“Mary who wrote Frankenstein”, (originally called “Mary and Frankenstein”) by Linda Bailey and Julia Sarda is a beautifully told introduction to the life of Mary Shelley (as she became) and how she came to write one of the most enduring stories in English Literature.  The illustrations are a tour de force by Julia Sarda and the sophisticated and highly stylized images really bring the text to life.  This would make a really good introduction to the young reader who is about to read the story itself; it also works as a good basis for learning about ‘Gothic tales’ and their popularity at the beginning of the 19th Century.

“Wild facts about Nature” by Andy Seed and Scott Garrett is yet another brilliantly funny and informative book by this author.  It is written under the auspices of the RSPB and is full of facts, jokes and stories all about nature.  This is definitely one of those books that young readers will keep dipping in to and will become a favourite for quizzes, long journeys and sharing with friends.  This is highly illustrated and definitely one for those who love books such as “Horrible Histories” etc.

Bloomsbury, 9781408889935

“The Silk Roads” by Peter Frankopan and Neil Packer is a truly delightful book bringing a fresh look at the developing history of the world; told through the development of trade routes along the silk roads and then wider trade routes.  The original book was written for adults but then this junior version was created.  The cover can only be described as sumptuous, with its blue and gold images and lettering.  The illustrations throughout are complex, colourful and based on the artistic style of the civilization being discussed. This brings the history of the word into one book and helps us to understand the links between different countries and their development over the centuries.  We often forget that history is a blending of all the influences that are in play at any given time and this book helps bring it all together.  I really loved this and I look forward to reading “The New Silk Roads” which looks at these relationships as they are today.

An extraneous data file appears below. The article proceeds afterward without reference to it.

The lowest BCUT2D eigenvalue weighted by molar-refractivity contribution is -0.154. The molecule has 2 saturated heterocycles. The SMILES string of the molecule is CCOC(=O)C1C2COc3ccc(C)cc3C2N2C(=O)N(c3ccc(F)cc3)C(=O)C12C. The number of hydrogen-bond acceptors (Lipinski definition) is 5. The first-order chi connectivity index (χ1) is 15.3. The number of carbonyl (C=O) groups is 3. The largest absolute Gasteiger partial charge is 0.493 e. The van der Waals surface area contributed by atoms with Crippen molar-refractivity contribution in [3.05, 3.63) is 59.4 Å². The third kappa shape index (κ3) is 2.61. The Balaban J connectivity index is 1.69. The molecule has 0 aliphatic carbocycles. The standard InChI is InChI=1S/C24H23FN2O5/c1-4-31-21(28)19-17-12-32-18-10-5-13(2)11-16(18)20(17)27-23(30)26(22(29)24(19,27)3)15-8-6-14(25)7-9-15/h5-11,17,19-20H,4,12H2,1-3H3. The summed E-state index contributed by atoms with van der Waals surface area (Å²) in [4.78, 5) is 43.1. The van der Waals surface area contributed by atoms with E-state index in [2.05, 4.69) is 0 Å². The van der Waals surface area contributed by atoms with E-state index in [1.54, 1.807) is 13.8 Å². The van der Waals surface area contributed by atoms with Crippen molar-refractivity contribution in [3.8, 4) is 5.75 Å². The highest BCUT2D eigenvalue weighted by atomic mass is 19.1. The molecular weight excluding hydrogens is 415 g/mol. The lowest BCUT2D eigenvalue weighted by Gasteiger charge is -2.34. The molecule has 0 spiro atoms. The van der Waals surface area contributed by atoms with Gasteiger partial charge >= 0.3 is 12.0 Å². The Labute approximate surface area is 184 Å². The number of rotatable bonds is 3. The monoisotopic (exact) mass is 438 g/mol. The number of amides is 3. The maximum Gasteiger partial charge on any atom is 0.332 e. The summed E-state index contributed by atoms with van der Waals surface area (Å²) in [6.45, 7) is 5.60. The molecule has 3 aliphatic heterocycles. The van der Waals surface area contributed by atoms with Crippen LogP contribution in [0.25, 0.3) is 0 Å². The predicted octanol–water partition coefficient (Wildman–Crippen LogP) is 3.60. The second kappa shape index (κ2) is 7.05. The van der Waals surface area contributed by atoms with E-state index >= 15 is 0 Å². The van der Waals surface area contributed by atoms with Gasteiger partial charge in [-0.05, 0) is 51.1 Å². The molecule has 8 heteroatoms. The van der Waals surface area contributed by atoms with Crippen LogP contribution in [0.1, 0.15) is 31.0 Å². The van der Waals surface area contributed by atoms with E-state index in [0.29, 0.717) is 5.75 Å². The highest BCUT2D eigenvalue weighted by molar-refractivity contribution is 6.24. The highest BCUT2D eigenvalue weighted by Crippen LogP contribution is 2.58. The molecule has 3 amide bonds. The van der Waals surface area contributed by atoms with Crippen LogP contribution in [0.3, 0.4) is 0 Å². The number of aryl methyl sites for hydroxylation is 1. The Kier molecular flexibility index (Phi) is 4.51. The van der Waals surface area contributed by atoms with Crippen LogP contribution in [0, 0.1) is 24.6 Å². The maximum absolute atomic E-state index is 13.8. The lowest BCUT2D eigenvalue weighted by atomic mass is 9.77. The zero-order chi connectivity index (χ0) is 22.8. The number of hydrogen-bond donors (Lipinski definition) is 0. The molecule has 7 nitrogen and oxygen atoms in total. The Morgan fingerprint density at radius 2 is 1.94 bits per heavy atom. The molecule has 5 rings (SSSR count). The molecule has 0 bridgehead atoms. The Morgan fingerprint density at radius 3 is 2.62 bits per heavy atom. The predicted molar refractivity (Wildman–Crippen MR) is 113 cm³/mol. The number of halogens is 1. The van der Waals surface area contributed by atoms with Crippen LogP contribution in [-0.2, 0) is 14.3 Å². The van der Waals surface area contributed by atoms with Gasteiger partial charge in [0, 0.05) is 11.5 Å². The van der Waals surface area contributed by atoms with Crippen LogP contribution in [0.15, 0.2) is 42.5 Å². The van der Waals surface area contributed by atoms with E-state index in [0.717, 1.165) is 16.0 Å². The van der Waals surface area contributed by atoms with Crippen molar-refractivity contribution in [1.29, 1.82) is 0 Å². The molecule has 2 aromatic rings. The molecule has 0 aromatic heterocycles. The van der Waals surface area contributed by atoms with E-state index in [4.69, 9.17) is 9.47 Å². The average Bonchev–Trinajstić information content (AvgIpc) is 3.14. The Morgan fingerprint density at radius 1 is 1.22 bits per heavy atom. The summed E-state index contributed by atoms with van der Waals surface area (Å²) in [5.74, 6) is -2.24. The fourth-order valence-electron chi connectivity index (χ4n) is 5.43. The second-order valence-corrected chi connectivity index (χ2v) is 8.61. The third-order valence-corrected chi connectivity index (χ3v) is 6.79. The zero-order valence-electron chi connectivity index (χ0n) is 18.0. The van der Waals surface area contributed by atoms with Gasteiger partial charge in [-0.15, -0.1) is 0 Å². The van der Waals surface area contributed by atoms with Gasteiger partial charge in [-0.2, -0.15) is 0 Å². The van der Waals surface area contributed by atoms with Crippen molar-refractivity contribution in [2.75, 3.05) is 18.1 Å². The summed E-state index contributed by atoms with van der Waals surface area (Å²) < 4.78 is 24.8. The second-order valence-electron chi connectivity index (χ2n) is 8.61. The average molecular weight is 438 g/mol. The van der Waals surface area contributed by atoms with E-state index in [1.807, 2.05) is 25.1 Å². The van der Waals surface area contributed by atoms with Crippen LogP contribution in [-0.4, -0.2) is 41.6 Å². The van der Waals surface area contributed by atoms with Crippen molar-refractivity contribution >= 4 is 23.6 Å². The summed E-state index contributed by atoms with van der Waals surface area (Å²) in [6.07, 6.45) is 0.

There has been a real resurgence in the publishing of information books, mainly led by the rise in general interest books rather than in those  intended for the curriculum.  The winning of the Kate Greenaway medal by “Shackleton’s Journey” gave a real boost to this sector and there have been several new and innovative publishers who have revitalized the market.  From this small selection you can see that there has been a swell in the number of titles looking at space and the moon, particularly as we reach the 50th anniversary of the moon landing.  However there are plenty of books out there if you love, history, nature art and a whole range of fascinating subject, just go out and enjoy the delightful buffet of books.